My dear sisters, I want to share with you my feelings for the gospel and my love for my Father in Heaven. What a blessing to be together, to speak of the things that really matter, to know that we are united in this great work.
We are here today not because of what we do but because of who we are—daughters of our Father in Heaven. We value such definition for we are women of covenant. Our covenants hold great significance because we have made them with the Lord. They act as a fortification against the powers of opposition, a reinforcement and reminder of why we are here. Women and men in this church bear testimony to the world that this life is the time to prepare to meet God. Even though we live in very difficult and challenging times, we are on the path to eternal life, and we cannot afford to be delayed or deterred.
In Proverbs we read the admonition, “Ponder the path of thy feet” (Prov. 4:26). We have busy feet in this church. We do much. We have all heard the counsel to “be anxiously engaged” and then the qualifier “in a good cause” (D&C 58:27).
It is that “good cause” I address tonight.
To be a woman of covenant is a sacred and holy responsibility. It is uniquely ours. It is not by chance that we are on the Lord’s errand at this time. It is by choice that we came to this earth to follow the path of the Savior. At baptism, we covenanted, as did the Nephites at the waters of Mormon, to be called his people, to serve him, to keep his commandments, to stand as witnesses of God at all times and in all things and in all places (see Mosiah 18:8–10).
Our covenant to follow Christ is in sharp contrast to many whose voices fill the newspapers, whose new morality blankets the screens, and whose values, while being updated, have become uprooted.
As women of covenant we seek exaltation and the peace that attends eternal life in the kingdom of heaven. With that resolve comes the quiet reassurance that speaks softly to our souls and reaffirms to us that peace and love, hope and gentility, reverence, joy, and obedience bring about change and good works. Indeed we stand before the world today to rejoice—not in the power of men and women—but in the goodness of God.
Sisters, the time is past when we can merely believe. We must be passionate in our beliefs. Women hunger for things of the Spirit. One of the primary reasons women attend Relief Society is to be spiritually nourished, to learn more of God’s teachings. Our personal testimonies, growing as all of them are, champion our cause to “Come unto Christ.”
Today we see all around us the adversary at work—and he is succeeding. He has twisted truths to his purposes, and throngs have followed. Either we are holding fast to the iron rod or, perhaps, unconsciously, we are letting go by just a few fingers and are slowly slipping away. “Not me,” you might say, but none of us is exempt. Nor are we immune to sidesteps in a frantic rush to do it all, the desire to have it all, and the justification to need it all—now. Satan is ruthless, and his efforts are never ending.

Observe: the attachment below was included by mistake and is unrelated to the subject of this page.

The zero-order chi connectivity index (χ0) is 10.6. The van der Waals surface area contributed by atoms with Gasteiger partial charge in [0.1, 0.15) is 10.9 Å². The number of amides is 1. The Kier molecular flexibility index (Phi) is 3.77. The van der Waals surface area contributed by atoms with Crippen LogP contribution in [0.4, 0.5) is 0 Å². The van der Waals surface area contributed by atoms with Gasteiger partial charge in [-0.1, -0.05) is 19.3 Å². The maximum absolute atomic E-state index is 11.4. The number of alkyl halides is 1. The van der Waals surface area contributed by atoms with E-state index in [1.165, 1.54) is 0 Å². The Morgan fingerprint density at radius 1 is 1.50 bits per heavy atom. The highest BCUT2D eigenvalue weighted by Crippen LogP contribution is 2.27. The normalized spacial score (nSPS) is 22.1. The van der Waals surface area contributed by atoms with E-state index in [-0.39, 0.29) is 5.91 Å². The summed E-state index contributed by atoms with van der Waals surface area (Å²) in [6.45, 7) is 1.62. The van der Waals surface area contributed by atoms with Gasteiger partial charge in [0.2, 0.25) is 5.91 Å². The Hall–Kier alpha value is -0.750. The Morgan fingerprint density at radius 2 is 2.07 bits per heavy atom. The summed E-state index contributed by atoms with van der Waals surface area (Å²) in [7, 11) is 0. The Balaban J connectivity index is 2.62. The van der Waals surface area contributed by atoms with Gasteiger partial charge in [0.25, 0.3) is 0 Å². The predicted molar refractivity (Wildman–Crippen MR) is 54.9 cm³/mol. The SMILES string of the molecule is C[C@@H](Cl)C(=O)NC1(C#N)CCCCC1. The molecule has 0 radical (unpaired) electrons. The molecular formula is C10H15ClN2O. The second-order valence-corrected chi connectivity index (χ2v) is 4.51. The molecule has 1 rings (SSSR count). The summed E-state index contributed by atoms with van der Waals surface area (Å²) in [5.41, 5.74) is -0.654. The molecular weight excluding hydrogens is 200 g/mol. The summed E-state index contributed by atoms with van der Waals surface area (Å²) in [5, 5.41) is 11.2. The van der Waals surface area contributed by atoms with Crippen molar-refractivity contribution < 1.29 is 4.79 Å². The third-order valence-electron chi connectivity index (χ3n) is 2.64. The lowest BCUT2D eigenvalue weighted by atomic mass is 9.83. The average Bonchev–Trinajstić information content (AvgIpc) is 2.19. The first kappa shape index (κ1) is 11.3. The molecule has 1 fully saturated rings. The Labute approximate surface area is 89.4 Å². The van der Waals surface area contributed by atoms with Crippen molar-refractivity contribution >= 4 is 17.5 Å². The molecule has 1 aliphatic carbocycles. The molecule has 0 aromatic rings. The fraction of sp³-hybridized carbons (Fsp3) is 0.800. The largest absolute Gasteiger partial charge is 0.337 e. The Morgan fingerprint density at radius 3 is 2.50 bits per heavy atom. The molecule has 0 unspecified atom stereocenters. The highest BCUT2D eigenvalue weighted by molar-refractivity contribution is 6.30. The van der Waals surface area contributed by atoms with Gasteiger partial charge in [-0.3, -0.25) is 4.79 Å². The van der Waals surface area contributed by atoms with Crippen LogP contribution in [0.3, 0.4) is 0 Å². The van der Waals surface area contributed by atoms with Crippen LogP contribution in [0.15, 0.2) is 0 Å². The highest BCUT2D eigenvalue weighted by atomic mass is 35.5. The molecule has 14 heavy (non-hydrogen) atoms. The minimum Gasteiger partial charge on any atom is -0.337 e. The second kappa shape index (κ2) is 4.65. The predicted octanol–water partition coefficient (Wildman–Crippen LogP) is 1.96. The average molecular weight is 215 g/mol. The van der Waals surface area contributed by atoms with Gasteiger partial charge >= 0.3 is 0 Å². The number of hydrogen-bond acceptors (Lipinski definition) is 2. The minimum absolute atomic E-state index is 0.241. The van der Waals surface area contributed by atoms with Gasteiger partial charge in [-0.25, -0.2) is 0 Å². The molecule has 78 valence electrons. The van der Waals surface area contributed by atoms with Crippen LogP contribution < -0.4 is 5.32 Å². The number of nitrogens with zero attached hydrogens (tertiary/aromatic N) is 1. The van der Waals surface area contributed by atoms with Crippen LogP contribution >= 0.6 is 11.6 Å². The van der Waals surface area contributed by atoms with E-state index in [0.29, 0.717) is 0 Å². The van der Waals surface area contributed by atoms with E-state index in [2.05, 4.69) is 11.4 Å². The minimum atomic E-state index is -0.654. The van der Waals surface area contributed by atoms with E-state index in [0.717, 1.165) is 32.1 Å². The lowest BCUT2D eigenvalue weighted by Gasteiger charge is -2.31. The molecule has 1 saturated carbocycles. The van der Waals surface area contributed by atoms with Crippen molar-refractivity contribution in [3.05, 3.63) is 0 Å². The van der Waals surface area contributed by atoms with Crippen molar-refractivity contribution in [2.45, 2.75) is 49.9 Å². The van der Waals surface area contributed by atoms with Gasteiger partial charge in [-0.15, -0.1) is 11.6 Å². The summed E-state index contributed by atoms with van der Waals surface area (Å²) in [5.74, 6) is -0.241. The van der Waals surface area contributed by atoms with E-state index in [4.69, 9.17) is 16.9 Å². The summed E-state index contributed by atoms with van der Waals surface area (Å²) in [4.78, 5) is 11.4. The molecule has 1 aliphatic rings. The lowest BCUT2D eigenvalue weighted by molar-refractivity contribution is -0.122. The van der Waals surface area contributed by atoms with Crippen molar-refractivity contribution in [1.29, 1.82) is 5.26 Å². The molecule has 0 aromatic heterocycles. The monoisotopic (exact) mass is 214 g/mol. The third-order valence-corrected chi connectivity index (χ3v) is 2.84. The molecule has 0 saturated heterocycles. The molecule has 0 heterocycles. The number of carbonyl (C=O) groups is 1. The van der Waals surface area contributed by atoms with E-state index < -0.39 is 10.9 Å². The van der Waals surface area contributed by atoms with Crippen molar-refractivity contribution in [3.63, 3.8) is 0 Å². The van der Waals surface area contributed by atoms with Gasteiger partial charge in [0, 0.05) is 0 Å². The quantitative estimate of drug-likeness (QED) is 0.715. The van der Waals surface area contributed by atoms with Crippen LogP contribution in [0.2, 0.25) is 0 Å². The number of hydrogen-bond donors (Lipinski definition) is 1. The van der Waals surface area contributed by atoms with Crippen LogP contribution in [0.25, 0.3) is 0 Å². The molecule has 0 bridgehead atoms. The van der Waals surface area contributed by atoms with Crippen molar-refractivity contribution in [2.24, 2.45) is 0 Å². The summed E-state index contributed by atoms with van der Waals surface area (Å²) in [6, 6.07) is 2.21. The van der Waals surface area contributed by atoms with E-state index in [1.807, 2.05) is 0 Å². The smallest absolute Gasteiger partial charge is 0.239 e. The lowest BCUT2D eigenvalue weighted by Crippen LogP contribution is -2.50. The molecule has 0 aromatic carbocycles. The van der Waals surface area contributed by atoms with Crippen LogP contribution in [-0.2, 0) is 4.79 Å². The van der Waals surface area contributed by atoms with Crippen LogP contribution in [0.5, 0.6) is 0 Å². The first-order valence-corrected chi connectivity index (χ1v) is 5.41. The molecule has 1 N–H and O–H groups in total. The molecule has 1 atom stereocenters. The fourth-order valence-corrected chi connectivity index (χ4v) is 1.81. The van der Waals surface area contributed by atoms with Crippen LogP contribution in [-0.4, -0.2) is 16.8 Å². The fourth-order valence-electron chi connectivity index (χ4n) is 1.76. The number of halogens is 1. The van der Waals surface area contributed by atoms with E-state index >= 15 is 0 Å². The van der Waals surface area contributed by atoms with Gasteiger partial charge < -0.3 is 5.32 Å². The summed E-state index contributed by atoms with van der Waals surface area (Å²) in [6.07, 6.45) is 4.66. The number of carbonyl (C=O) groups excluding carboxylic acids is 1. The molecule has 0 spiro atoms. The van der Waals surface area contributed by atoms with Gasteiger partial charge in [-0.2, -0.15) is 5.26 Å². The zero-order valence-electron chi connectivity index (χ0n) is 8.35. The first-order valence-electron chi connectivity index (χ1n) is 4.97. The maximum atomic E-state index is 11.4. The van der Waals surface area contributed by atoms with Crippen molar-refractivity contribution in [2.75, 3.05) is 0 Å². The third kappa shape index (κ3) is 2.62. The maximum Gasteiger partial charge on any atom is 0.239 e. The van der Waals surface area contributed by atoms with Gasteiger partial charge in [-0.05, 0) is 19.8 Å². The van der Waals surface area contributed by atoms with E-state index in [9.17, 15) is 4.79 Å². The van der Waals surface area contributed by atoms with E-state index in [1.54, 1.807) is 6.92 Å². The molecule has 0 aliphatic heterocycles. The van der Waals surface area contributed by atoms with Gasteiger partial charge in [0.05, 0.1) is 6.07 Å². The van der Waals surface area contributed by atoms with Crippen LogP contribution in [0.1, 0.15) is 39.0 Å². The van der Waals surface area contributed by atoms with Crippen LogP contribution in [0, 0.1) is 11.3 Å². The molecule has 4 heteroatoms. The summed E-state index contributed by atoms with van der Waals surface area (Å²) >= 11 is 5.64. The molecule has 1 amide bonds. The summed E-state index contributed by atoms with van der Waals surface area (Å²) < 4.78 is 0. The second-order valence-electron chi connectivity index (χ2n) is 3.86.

Eliza R. Snow said: “We stand in a different position … ; we have made covenant with God, we understand his order” (Millennial Star, Sept. 1871, p. 578). These covenants include the counsel to Emma Smith recorded in the Doctrine and Covenants to “lay aside the things of this world, and seek for the things of a better” (D&C 25:10).
I am dedicated to that charge.
The path, straight and narrow, was marked by Jesus Christ. Isaiah called it the “highway … of holiness” (Isa. 35:8). I testify to you today that the Lord has trusted the women of this church with most-sacred works on the path to perfection.
I heard from a mother of five small children in South Carolina. She had injured her back and was totally bedfast. She wrote to me of the “little mercy squads” in her ward who had cared for her night and day: “They fed me, conquered my mending pile, cleared the tears from my eyes, and administered therapy in the night. All the time they assured me it was no bother; they just wanted to learn more charity and just needed someone to practice on.”
There are times when we do have helping hands and times when there are no hands except the Lord’s hands.
A 93-year-old sister in Idaho describes her path with, “I have had happiness and much trouble, much sorrow.” Our experiences help us understand where she’s been. Though our Lord Jesus Christ could have called down the powers of heaven, his paths were often solitary and his agony—in the end—borne by him alone.
Christ’s cause was singular and focused, for he proclaimed, “I came into the world to do the will of my Father” (3 Ne. 27:13). And so must we. Our willingness to take seriously our covenants brings comfort amid sorrows, joy amid pain, blessings amid suffering.
All around the Church are wonderful women who exert great influence. Sisters, we have much to share: our spiritual strength, our sense of purpose, our commitment to the gospel, our blessings as a result of the holy priesthood. Look closely with me at these four areas where we make such a difference.
We are women with spiritual strength!
We have within us the Spirit of the Lord to guide us on the path of righteousness. Daily, we choose between temptation and sanctification. We seek spiritual moments as we read the scriptures. We pray and carry that prayer in our hearts. We know the peace that comes from hearing not applause or an answering machine but that still small voice that whispers ever so softly. We listen less to the world and more to the promptings from on high.
Remember that the spirit is not the same as self. The spirit is not enhanced by selfishness, self-pity, self-pride, and self-deception. “To be spiritually-minded is life eternal” (2 Ne. 9:39).
Our spirituality is also recharged by each other. Show charity for each other. Show understanding, not judgment; kindness, not blame; joy, not envy. Love as the Lord loves.